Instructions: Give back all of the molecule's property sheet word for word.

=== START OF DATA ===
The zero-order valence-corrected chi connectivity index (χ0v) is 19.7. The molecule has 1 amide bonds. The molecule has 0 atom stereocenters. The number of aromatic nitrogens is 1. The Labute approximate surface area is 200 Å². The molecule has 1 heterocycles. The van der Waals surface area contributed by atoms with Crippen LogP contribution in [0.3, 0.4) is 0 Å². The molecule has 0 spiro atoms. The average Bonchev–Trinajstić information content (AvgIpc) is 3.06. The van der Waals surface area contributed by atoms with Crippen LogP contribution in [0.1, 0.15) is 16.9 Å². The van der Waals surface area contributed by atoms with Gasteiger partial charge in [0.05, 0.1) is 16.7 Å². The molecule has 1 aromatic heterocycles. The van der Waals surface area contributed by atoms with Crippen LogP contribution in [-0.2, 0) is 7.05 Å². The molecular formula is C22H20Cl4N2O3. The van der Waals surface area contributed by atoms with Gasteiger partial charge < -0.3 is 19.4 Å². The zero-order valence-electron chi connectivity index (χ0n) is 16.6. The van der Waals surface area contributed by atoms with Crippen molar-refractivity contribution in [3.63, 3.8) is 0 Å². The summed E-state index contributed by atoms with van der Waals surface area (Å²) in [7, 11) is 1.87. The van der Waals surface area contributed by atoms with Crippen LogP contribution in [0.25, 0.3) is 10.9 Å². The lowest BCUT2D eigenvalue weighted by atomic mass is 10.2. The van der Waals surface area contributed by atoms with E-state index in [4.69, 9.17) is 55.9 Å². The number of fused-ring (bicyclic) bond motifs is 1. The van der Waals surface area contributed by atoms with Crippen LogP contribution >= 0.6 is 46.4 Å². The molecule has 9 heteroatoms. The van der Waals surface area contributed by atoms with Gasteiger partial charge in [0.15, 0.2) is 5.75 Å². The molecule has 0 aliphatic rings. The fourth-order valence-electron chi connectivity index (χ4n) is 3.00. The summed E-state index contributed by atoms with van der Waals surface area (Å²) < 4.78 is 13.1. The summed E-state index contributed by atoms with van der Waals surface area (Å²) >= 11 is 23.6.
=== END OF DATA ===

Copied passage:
The zero-order valence-corrected chi connectivity index (χ0v) is 19.7. The molecule has 1 amide bonds. The molecule has 0 atom stereocenters. The number of aromatic nitrogens is 1. The Labute approximate surface area is 200 Å². The molecule has 1 heterocycles. The van der Waals surface area contributed by atoms with Crippen LogP contribution in [0.3, 0.4) is 0 Å². The molecule has 0 spiro atoms. The average Bonchev–Trinajstić information content (AvgIpc) is 3.06. The van der Waals surface area contributed by atoms with Crippen LogP contribution in [0.1, 0.15) is 16.9 Å². The van der Waals surface area contributed by atoms with Gasteiger partial charge in [0.05, 0.1) is 16.7 Å². The molecule has 1 aromatic heterocycles. The van der Waals surface area contributed by atoms with Crippen LogP contribution in [-0.2, 0) is 7.05 Å². The molecular formula is C22H20Cl4N2O3. The van der Waals surface area contributed by atoms with Gasteiger partial charge < -0.3 is 19.4 Å². The zero-order valence-electron chi connectivity index (χ0n) is 16.6. The van der Waals surface area contributed by atoms with Crippen molar-refractivity contribution in [3.63, 3.8) is 0 Å². The summed E-state index contributed by atoms with van der Waals surface area (Å²) in [7, 11) is 1.87. The van der Waals surface area contributed by atoms with Crippen LogP contribution in [0.25, 0.3) is 10.9 Å². The lowest BCUT2D eigenvalue weighted by atomic mass is 10.2. The van der Waals surface area contributed by atoms with E-state index in [4.69, 9.17) is 55.9 Å². The number of fused-ring (bicyclic) bond motifs is 1. The van der Waals surface area contributed by atoms with Crippen LogP contribution >= 0.6 is 46.4 Å². The molecule has 9 heteroatoms. The van der Waals surface area contributed by atoms with Gasteiger partial charge in [0.15, 0.2) is 5.75 Å². The molecule has 0 aliphatic rings. The fourth-order valence-electron chi connectivity index (χ4n) is 3.00. The summed E-state index contributed by atoms with van der Waals surface area (Å²) < 4.78 is 13.1. The summed E-state index contributed by atoms with van der Waals surface area (Å²) >= 11 is 23.6.